Any company’s level of profitability is determined by three items: (1) what its assets earn; (2) what its liabilities cost; and (3) its utilization of “leverage” — that is, the degree to which its assets are funded by liabilities rather than by equity.”
“Funded by liabilities rather than equity.” He used the word “liabilities” and not “debt. That’s key. The more of an asset that you can fund with a free float, the less the need to fund it with expensive debt or equity becomes.
Role of Negative Working Capital
Why, then, do businesses ever borrow money to fund their operations? Why don’t they just use free floats? The obvious answer to this question is that most businesses do not operate with a negative working capital. They simply don’t have free floats.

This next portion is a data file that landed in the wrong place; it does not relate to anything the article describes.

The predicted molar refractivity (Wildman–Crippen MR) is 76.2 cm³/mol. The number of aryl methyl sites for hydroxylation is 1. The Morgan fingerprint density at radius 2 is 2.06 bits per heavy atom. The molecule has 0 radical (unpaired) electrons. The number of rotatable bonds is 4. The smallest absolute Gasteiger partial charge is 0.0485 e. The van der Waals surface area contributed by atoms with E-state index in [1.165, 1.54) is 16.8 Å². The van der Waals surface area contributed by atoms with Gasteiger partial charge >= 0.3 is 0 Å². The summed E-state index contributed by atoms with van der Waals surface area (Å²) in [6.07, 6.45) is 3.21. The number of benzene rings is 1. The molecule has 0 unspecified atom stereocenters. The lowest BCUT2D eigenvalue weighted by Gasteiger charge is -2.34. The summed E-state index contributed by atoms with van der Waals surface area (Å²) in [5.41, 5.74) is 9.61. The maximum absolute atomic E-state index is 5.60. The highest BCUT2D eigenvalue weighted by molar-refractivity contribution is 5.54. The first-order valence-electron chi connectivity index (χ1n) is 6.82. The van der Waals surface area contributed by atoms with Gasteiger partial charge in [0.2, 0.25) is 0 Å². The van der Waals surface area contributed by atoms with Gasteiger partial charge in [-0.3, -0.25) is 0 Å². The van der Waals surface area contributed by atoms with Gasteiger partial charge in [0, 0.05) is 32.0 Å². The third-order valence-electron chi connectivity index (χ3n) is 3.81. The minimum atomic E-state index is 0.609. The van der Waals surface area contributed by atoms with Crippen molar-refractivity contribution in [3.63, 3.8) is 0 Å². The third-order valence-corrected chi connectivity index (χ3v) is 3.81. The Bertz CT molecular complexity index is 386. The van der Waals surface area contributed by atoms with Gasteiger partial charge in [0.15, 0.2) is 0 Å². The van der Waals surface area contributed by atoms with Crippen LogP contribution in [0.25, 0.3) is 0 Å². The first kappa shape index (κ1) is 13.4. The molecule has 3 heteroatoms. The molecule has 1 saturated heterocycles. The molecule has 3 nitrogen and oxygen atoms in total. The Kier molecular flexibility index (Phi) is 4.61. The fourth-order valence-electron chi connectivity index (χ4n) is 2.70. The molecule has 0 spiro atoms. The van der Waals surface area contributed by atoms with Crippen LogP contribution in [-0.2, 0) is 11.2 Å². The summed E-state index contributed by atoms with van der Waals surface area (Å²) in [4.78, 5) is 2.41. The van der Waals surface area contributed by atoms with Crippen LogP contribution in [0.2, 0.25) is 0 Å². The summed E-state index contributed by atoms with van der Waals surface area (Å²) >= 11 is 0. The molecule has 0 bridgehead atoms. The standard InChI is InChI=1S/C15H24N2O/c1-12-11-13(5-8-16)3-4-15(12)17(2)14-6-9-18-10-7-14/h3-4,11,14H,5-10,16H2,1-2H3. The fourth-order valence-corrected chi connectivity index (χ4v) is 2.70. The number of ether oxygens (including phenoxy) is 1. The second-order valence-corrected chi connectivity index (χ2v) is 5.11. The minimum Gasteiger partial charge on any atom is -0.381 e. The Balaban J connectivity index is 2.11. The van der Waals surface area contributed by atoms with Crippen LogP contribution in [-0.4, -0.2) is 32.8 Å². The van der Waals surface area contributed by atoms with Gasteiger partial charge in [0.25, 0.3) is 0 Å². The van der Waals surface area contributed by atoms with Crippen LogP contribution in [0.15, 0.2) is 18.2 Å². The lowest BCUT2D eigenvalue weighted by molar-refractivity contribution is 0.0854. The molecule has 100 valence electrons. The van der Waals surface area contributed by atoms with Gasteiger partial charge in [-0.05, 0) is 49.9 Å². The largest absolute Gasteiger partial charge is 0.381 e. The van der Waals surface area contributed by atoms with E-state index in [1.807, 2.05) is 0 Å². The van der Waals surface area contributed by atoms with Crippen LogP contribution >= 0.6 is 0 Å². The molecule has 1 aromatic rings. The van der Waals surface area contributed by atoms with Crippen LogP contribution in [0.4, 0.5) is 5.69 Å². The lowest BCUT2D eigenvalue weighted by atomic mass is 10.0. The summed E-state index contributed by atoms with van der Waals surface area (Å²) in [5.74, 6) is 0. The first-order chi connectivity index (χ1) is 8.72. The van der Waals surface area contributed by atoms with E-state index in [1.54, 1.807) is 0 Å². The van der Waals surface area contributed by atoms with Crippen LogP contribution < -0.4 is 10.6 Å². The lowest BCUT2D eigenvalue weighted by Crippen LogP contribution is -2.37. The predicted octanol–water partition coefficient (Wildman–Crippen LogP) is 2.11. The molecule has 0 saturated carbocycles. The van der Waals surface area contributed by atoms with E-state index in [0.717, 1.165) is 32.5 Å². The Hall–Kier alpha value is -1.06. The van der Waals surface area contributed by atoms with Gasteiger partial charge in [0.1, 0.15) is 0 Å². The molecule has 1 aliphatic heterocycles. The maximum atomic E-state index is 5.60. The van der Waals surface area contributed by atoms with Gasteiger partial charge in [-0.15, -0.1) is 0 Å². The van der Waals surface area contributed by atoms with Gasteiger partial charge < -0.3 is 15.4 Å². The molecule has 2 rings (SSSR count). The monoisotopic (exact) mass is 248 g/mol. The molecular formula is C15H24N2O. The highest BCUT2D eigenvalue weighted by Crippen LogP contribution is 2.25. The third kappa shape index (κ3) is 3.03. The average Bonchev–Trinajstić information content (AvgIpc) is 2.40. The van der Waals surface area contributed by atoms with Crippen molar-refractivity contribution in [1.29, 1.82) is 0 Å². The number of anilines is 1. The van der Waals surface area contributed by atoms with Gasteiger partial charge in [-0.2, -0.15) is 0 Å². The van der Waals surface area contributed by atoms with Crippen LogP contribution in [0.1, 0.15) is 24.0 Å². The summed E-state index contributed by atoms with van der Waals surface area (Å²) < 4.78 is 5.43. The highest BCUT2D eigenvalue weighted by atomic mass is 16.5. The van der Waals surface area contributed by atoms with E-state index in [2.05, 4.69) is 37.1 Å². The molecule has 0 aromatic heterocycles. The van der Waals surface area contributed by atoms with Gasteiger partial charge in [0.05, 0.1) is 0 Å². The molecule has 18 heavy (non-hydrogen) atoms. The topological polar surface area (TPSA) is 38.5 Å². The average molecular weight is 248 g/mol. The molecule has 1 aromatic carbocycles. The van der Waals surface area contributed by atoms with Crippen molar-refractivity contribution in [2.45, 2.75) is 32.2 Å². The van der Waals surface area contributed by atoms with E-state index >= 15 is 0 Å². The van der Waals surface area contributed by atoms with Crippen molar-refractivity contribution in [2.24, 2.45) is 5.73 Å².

Recall that negative working capital arises when money tied up in inventories and receivables are more than offset by funds provided by customers by way of advances & deposits and also by trade credit. Let’s now return to the discussion of these two important contributors of free floats: Trade credit and advance payments & deposits from customers.
Trade credit is given to a firm by its vendors. Advance payments & deposits are given to a firm by its customers. Why, as was the case with HUL, would a firm enjoy substantial trade credit which more than finances its inventories and receivables? And why, as was the case with Nesco, would a firm get paid in advance by its customers and also receive substantial deposits from them, which, when taken together, more than offset its investment in inventories and receivables?